Will Labour run on a Financial Transaction Tax?

Labour have a finance spokesman who has never worked in the real world, and basically has very little idea about finance.

It wouldn’t be surprising if he did what the Democrats are doing now they are in opposition, and promote a Financial Transaction Tax.

To pay for the plan, the U.S. would impose what Van Hollen called a tiny fee on market transactions, of 0.1%. A Democratic aide said the fee would apply to any buy or sell transactions, and include stocks, bonds and derivatives. The plan would also limit tax deductions on CEO pay above $1 million.

So far this type of tax has only been promoted by the looney left, in the form of the Alliance and Jim Anderton, Mana, and the Greens.

5. Financial Transaction Tax

The Green Party will:

  1. Involve New Zealand with the group of countries working to agree on a tax on international currency movements, to set up a fund to provide capital for poor countries to improve their social and environmental wellbeing. This would discourage currency speculation without being high enough to impede genuine trade.

These taxes fail, France had a Tobin tax and it failed.

EDHEC called on the Commission to “draw lessons” from the recent failed introduction of the FTT in France.

“The taxed French stocks have recorded an average fall of 15% in volume compared with stocks that were not concerned,” Amenc said.

“Substitution effects have occurred between French and foreign stocks from the same sector.”

Amenc went on to say that some investors decided to modify their equity portfolios by underweighting French stocks in favour of non-taxed European firms as a result of the French FTT.

“This substitution effect will not fail to have consequences on the price of French firms and their capacity to raise capital in order to invest and create employment,” he added.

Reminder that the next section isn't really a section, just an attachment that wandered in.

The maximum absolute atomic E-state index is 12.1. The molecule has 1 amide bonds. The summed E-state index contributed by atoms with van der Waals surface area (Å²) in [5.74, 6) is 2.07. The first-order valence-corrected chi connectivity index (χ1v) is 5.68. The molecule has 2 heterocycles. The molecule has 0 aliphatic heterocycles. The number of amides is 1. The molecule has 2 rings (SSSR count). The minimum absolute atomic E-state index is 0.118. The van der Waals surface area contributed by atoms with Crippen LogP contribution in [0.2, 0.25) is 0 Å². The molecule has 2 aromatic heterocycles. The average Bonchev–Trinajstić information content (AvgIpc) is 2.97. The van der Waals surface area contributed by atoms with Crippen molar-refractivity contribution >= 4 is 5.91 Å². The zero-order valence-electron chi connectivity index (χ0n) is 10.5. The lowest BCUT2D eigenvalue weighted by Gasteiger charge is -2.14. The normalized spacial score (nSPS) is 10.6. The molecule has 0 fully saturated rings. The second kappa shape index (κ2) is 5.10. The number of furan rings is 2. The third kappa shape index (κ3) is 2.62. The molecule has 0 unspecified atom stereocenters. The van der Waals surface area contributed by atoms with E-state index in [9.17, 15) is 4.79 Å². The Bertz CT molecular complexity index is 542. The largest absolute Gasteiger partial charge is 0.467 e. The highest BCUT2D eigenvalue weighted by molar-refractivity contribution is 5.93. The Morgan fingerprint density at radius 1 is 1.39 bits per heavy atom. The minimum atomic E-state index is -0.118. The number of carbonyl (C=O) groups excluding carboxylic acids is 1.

The Economist magazine looked at this very issue:

The evidence to support Tobin taxes is thin on the ground, however. Most academic studies generally agree that they may not necessarily decrease volatility in financial markets. An experimental study in 2010 by researchers at the University of Innsbruck suggested that a global Tobin tax would have little impact on volatility. And there is not much evidence at all that unilateral Tobin taxes work. Although large markets might see a fall in volatility, smaller markets would see a rise due to a fall in liquidity. Even Barry Eichengreen, a supporter of Tobin’s original proposals, now argues that a European Tobin tax may prove a “distraction” that allows systemic risks and instability to increase in other areas. For instance, according to Harald Hau, an economist at the Swiss Finance Institute and the University of Geneva, “credit misallocation” in the economy as the result of distorting equity and bond prices may make life difficult for small and medium sized business that cannot raise finance from abroad. In practice Tobin taxes imposed unilaterally have proved unsuccessful as markets have moved abroad to avoid them. Sweden’s experiments in the 1980s with a transaction tax on shares, equity derivatives and fixed-income securities ended in failure as activity moved offshore to avoid the levies. In the first week of the fixed-income tax bond trading volumes fell by 85%; the amount eventually raised from the tax averaged only about 3% of what was predicted. By 1990 over 50% of Swedish equity trading had moved to London.

Italy’s experiment didn’t start well:

Similar difficulties may lurk in Italy. Il Sole, a financial daily, has reported that Italian traders are beginning to move their residency to Malta, which has excluded itself from any such proposed tax. This suggests that the Italian government may not raise as much revenue as it originally thought. However, by not extending the tax to bonds, the Italians have attempted to avoid the pitfall identified by the International Monetary Fund that a tax on trading government bonds might increase the cost of public borrowing. This would have been disastrous for Italy, a country faring badly in the European sovereign-debt crisis. But has it avoided all the potential adverse effects of the policy? Current academic opinion suggests that this is unlikely.

Basically they don’t work. Which is why Labour will probably push to promote that…after all they failed with Capital Gains Tax.

 

– The Economist, Marketwatch.com


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As much at home writing editorials as being the subject of them, Cam has won awards, including the Canon Media Award for his work on the Len Brown/Bevan Chuang story.  And when he’s not creating the news, he tends to be in it, with protagonists using the courts, media and social media to deliver financial as well as death threats.

They say that news is something that someone, somewhere, wants kept quiet.   Cam Slater doesn’t do quiet, and as a result he is a polarising, controversial but highly effective journalist that takes no prisoners.

He is fearless in his pursuit of a story.

Love him or loathe him.  But you can’t ignore him.

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